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Iraq: Media Suppresion & Yet Another Bomb

Helen Williams & Kevin Williams | 05.09.2004 10:19 | Anti-militarism | Indymedia | Repression

How can the truth possibly come out of Iraq if the media are too scared and too weak to even attempt to search for it? Yet another bomb goes off near Welsh activists. They document what happens immediately after a bomb goes off in Baghdad.

Smashed up taxi at bomb site.
Smashed up taxi at bomb site.

Hi Bagdad 4 September 2004
This morning Kevin, Wejdy and I decided to do some shopping along the main street here in Kerrada. We needed lots of things, not least to sort out the glazier to fix the glass in the appartment. We ordered the glass and booked the glazier in a shop just off the main street - it's going to cost 15,000 dinar (6 pounds) for the glass and fitting. After this we returned to the main street and continued on our way. Wejdy popped into a shop and Kevin and I waited outside for him.
As we waited we saw a three humvee convoy approaching us from the direction of Karamana Roundabout. I remember joking to Kevin that poor Wejdy was going to miss them - he so likes to tell them to "go home".
Suddenly there was a huge explosion in the centre of the road. Kevin and I saw the actual flash of the explosion and the huge dust ball thrown up by it. We immediately and instinctively turned away and ducked in case we should be hit by shrapnel - the bomb had gone off less than 80 metres away.The three humvees were not hit or damaged - the bomb had gone off just after the last one had passed it - they sped off at full speed, leaving the scene in haste - I, for one, have never seen humvees move that quick, and, in fact, did not know they could even go that fast. Wejdy exited the shop and we all rushed to the scene - although it was difficult to see where we going as the air was still thick with black smoke and dust.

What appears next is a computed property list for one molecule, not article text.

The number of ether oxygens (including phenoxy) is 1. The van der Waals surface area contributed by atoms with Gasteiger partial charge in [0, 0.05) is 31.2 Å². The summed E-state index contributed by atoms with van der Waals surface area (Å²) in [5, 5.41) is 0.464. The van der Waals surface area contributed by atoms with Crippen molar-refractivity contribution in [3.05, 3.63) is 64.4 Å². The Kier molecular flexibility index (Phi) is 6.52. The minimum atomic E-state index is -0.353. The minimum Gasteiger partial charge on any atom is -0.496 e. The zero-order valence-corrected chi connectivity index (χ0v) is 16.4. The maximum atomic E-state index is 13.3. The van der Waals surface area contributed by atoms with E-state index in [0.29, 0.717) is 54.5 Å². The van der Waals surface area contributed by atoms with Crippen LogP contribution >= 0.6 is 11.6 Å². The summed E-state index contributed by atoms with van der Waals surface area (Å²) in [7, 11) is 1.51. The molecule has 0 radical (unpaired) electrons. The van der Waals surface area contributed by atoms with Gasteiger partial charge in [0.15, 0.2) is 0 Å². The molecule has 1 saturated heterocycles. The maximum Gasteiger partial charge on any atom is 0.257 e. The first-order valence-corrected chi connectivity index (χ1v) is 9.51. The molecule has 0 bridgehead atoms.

As we approached we saw a white bearded man in his 40's, wearing a white dishdasha, come running up the street away from the bomb. His dishdasha was covered in blood all over his chest and legs - he was panicstricken.
Then a man in his late 20's went past us - his checked shirt covered in blood. Many others had small shrapnel wounds to heads and bodies and bloody cuts.
Wejdy saw a dead body carried off as we neared the scene. And at the site of the explosion there was a smashed taxi and a pool of thick red blood on the road behind it - no one could have lost that amount of blood without dying, in my opinion.
The security guards form the bank across the road had come out into the street and, for no reason, started firing their guns into the air. This had the effect of terrifying the already terrified Iraqi onlookers and they began to shout at the guards - hands and fists aloft - it was quite a sight, and it resulted in the guards offloading more of their AK47's into the air.
As no one was trapped and we could help no one, we began to take photos. We were careful not to aim our cameras at the bank, surrounded by razor wire - this is a sensitive/high risk building and you are not allowed to take photos of things like this in the New Iraq.
Paddling around in the glass on the pavement, we took some photos. Then the crazy guards saw us - one was shouting at us from the roof of the bank. They did not want us taking photos at all and tried to grab the camera that Wejdy was using. Now, guards and police etc in Iraq are notorious for their lack of training and bad behaviour, but their action here with regards to people taking photographs was obviously an order that they were following to the letter, right from the top. A near fight broke out as they grabbed at Wejdy and then at me and then as others in the crowd got involved and started shouting at the guards it just got worse and worse. Wejdy was dragged off, Kevin and I managed to pull him back. By now 'Hayder' from the music shop turned up, spoke to Wejdy and then went off, also to have a go at the guards. We eventually sat down a little away to calm down.